He mentioned that if the car has the old style of light bulbs I should grab those if I can get to them without hurting myself. He has used light bulbs from vehicles as early warning devises to keep people from sneaking up on him, especially at night. They can be deployed and covered with a little dirt or leaves. He told me to step on one so I will know what it sounds like when someone is sneaking up on you and steps on one by accident. He said many bulbs will have a similar sound when they break. It’s not perfect, but in a dark situation without a moon and or night vision it’s better than nothing.

He also told me that if no one was around, and one of the windows were rolled partially down to use the smooth glass of the window to sharpen my knives before I walked away from the car. He said you always need to keep your knives sharp.

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  • Archie

    Yes, you can use aviation fuel in a diesel engine, it works better than in a gas engine. You won’t get as much horsepower but it will run fine. I used reclaimed jet fuel from aircraft in rework in my tractor for years

    • dawn

      Archie jet fuel and av gas are 2 different things jet fuel is kerosene and av gas is 140 octane gasoline. Put av gas in a diesel and it is ruined.

      • Archie

        You’re correct, but he said aviation fuel , not av gas and I said jet fuel. Didn’t want people to not think about the airport for their diesels.

  • Bolofia

    Good article, and I like your sense of humor! Most people don’t start thinking ‘out of the box’ until the situation forces them to. Here are a couple of other ideas for re-purposing an abandoned vehicle:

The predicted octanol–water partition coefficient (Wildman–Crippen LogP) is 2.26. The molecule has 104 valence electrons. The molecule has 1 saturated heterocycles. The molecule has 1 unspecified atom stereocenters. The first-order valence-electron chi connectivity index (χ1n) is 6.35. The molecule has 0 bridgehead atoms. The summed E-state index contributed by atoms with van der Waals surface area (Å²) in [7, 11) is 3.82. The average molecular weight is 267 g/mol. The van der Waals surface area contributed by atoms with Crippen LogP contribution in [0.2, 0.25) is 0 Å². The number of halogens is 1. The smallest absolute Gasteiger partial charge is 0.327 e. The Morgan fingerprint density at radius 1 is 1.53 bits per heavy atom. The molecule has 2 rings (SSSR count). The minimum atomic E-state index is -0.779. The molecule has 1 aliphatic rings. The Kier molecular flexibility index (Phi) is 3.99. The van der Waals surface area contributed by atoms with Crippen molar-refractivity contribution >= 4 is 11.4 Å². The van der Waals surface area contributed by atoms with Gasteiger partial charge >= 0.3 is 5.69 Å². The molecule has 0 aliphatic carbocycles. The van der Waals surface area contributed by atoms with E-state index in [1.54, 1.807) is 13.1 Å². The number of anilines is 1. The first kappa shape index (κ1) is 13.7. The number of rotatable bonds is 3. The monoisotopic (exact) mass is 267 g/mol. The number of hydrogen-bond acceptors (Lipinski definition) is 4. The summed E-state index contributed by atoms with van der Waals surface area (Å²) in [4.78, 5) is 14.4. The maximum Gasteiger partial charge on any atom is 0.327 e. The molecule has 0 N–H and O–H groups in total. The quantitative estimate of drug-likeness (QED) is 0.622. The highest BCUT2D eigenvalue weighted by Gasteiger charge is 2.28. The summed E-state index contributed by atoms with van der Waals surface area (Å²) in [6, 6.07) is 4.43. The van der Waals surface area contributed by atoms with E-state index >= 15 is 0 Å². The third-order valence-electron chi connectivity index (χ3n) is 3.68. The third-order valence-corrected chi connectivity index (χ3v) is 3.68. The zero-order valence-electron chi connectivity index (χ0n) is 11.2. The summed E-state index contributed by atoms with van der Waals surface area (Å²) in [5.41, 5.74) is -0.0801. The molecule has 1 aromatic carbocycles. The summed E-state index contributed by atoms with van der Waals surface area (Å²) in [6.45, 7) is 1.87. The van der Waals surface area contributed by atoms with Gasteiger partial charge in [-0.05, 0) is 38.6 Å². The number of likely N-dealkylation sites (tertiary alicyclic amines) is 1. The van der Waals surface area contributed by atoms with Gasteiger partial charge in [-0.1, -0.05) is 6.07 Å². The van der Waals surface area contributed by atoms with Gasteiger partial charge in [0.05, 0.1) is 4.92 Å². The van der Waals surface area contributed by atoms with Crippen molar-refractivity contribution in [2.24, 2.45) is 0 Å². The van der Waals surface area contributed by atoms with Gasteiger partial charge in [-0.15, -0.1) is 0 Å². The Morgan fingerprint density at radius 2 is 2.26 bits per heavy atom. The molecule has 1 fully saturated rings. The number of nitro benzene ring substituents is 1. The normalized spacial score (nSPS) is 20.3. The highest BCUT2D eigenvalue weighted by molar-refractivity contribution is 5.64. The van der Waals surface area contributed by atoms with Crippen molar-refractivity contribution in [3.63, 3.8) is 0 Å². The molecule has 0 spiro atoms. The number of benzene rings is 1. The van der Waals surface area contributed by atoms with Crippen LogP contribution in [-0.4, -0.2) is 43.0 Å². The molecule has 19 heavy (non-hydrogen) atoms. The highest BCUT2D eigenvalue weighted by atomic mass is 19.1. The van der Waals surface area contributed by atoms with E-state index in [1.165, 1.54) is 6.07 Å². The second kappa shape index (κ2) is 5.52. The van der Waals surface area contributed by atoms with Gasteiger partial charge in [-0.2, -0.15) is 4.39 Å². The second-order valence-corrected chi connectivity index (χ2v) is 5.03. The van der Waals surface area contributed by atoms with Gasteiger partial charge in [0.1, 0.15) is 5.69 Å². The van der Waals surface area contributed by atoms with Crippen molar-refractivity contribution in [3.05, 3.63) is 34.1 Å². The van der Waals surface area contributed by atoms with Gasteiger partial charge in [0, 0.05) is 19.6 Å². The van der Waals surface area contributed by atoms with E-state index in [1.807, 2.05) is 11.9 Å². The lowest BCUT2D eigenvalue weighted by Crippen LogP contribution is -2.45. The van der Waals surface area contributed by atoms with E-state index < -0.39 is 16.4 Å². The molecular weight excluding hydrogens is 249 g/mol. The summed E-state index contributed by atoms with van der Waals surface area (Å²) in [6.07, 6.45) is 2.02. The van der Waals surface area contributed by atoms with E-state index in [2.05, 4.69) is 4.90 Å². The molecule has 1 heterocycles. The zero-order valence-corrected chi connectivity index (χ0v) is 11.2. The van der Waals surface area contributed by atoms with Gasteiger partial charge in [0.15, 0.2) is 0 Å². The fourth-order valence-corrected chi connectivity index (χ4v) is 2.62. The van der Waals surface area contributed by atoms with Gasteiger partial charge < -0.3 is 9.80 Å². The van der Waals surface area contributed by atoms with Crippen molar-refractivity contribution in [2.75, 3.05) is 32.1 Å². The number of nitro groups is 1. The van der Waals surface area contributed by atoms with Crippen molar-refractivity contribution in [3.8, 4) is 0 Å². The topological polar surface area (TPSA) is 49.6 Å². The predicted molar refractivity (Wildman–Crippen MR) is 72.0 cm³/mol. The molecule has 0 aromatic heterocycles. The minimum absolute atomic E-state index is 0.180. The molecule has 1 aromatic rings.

1) Car batteries can be wired together to provide extended 12 volt DC power. An inverter will enable you to use devices that only run on AC.
    2) Abandoned vehicles can be used to create roadblocks and/or zig-zag points on roads where you may want slow down traffic or create a checkpoint. Removing the wheels makes it a permanent obstacle.
    3) Tires can be stacked and filled with dirt to create defensive points that are structurally more secure than sandbags.
    4) Newer model cars use LED lights that provide good illumination with low power consumption.
    5) The foam rubber padding from bench seats can be used for comfortable bedding and/or insulation in a makeshift shelter.
    6) The tire jack extension rods have a multitude of uses, including as support braces for lean-to shelters.

  • keebler

    personally It’s NOT mine–I do NOT steal others property. I don’t need the problems with taking something that’s NOT mine. it just might be a set up for getting Killed.
    keeb.

    • Bolofia

      In a CME/EMP event, 70% to 90% of the US population would be dead within one year. That’s somewhere between 225 million and 288 million people. There will be millions of abandoned vehicles that will never be reclaimed because the owners are dead, and there will be no fuel for tow trucks to haul them off to an impound lot. Good luck with your personal survival plans…

      • Arcangel911

        So I guess being a auto mechanic would be a bad post-SHTF job huh? However…. you could learn how to melt it all down and sell it for new parts for the rebuilding!